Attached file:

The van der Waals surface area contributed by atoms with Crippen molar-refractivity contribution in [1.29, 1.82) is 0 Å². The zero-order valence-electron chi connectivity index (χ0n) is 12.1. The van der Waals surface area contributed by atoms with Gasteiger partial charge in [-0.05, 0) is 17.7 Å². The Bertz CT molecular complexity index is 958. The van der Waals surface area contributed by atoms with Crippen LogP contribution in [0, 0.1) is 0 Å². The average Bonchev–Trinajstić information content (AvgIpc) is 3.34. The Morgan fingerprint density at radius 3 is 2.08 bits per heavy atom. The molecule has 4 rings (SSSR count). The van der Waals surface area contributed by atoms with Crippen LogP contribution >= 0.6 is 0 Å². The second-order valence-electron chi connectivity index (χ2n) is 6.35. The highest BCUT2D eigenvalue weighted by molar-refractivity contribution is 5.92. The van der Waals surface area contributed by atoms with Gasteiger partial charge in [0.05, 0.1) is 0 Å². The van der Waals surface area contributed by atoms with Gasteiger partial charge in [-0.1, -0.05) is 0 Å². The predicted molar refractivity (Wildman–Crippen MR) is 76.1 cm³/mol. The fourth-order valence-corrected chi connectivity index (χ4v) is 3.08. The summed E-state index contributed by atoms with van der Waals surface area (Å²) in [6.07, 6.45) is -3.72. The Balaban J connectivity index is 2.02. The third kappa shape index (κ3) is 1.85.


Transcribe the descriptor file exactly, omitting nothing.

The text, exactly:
The van der Waals surface area contributed by atoms with Crippen molar-refractivity contribution in [1.29, 1.82) is 0 Å². The zero-order valence-electron chi connectivity index (χ0n) is 12.1. The van der Waals surface area contributed by atoms with Gasteiger partial charge in [-0.05, 0) is 17.7 Å². The Bertz CT molecular complexity index is 958. The van der Waals surface area contributed by atoms with Crippen LogP contribution in [0, 0.1) is 0 Å². The average Bonchev–Trinajstić information content (AvgIpc) is 3.34. The Morgan fingerprint density at radius 3 is 2.08 bits per heavy atom. The molecule has 4 rings (SSSR count). The van der Waals surface area contributed by atoms with Crippen LogP contribution >= 0.6 is 0 Å². The second-order valence-electron chi connectivity index (χ2n) is 6.35. The highest BCUT2D eigenvalue weighted by molar-refractivity contribution is 5.92. The van der Waals surface area contributed by atoms with Gasteiger partial charge in [0.05, 0.1) is 0 Å². The van der Waals surface area contributed by atoms with Gasteiger partial charge in [-0.1, -0.05) is 0 Å². The predicted molar refractivity (Wildman–Crippen MR) is 76.1 cm³/mol. The fourth-order valence-corrected chi connectivity index (χ4v) is 3.08. The summed E-state index contributed by atoms with van der Waals surface area (Å²) in [6.07, 6.45) is -3.72. The Balaban J connectivity index is 2.02. The third kappa shape index (κ3) is 1.85.